15 11 2017

Rethinking glasshouse horticulture with algae

Interreg Vlaanderen-Nederland “Blauwe Keten” (The blue chain) aims to re-boost Flemish and Dutch greenhouse horticulture by expanding the existing range of products. A product that shows great potential is the microalgae Spirulina as it contains an important source of phycocyanin, which is a natural blue dye. Next to cultivating and valorising Spirulina, the project aims to valorise the produced waste streams, using duckweed.

Spirulina, a natural blue dye

Flemish and Dutch greenhouse horticulture have entered a transition phase. Rising costs and increasing global competition puts local farmers under pressure. The blue chain aims to re-boost the greenhouse sector by developing an alternative for current cultures. In particular, the microalgae Spirulina shows great potential because it is rich in phycocyanin, which is a natural blue dye. Phycocyanin is a potential alternative for the more artificial dye brilliant blue (E133), which can be linked with hyperactivity and other health risks. Therefore, several industries like the paper, textile, and food industry have shown great interest in Spirulina.

Valorisation of waste water

The cultivation and valorisation of Spirulina is a first aspect, but valorisation of the spirulina waste water, is a second aspect of the blue chain. The second can be done by cultivating duckweed, as these aquatic plants are naturally adapted to take up nutrients from waste water and in return clean the wastewater. The greatest assets of duckweed are its fast growth (5 – 20 ton dry weight (DW) ha-1 y-1, its high protein content (15 – 45 %), and its excellent amino acid composition for both food as feed. Taking all these assets into account, duckweed has a great potential to valorise waste water.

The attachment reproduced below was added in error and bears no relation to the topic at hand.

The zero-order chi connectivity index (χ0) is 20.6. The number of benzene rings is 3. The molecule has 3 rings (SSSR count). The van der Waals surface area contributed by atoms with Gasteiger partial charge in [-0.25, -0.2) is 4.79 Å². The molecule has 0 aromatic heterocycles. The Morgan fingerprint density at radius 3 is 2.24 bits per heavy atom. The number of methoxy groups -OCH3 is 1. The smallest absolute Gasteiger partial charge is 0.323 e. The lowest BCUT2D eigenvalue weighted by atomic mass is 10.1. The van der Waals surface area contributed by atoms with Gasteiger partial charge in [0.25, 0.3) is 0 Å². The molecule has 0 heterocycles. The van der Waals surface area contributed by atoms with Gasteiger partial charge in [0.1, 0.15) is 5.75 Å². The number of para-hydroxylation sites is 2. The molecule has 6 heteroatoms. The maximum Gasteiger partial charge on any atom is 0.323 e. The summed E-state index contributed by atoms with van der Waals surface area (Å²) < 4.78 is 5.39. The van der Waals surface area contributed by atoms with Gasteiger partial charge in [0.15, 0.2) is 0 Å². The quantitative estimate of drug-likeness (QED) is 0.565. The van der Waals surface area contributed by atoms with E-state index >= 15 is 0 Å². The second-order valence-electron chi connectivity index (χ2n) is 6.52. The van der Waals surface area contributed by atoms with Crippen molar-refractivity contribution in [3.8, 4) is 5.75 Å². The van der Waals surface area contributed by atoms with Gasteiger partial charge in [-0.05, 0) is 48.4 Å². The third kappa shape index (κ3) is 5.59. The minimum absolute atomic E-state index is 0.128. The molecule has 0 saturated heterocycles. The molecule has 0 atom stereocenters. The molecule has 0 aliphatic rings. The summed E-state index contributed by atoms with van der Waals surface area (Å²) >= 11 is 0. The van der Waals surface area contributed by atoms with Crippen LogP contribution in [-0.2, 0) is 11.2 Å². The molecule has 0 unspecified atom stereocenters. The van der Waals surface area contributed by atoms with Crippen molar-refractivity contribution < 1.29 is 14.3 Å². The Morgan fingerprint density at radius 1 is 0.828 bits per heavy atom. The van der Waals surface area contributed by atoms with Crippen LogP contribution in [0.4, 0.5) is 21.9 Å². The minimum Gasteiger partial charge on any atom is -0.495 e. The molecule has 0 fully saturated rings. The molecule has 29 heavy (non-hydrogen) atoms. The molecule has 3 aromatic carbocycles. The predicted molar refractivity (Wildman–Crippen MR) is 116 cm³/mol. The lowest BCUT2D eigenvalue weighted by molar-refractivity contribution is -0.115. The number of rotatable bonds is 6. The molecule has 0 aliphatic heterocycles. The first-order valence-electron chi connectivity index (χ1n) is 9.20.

The blue chain will not only focus on Spirulina waste water, but different agricultural waste waters will be analysed for their use as duckweed and spirulina medium. Up till now, aquaculture effluent of Zander production has shown suitable for duckweed production. In a cascade experiment of 3 cubicontainers (1.2 × 1.2 × 1.2 m) containing this effluent, 2.2 kg DW of duckweed was produced which corresponds with a full scale production of 6 ton DW ha-1 y-1. More effluents from different agricultural sectors are analysed like for example the liquid fraction of swine manure before and after anaerobic fermentation.

Pilot-scale experiment

In the following growing season a pilot-scale experiment will be carried out. The pilot has a size of 140 m² and will contain nutrient rich water. In this way the project will try to reduce the gap between research and practice and also give relevant results for an outside growth in Belgium and the Netherlands in outside conditions.

More info (in Dutch)

Author: Reindert Devlamynck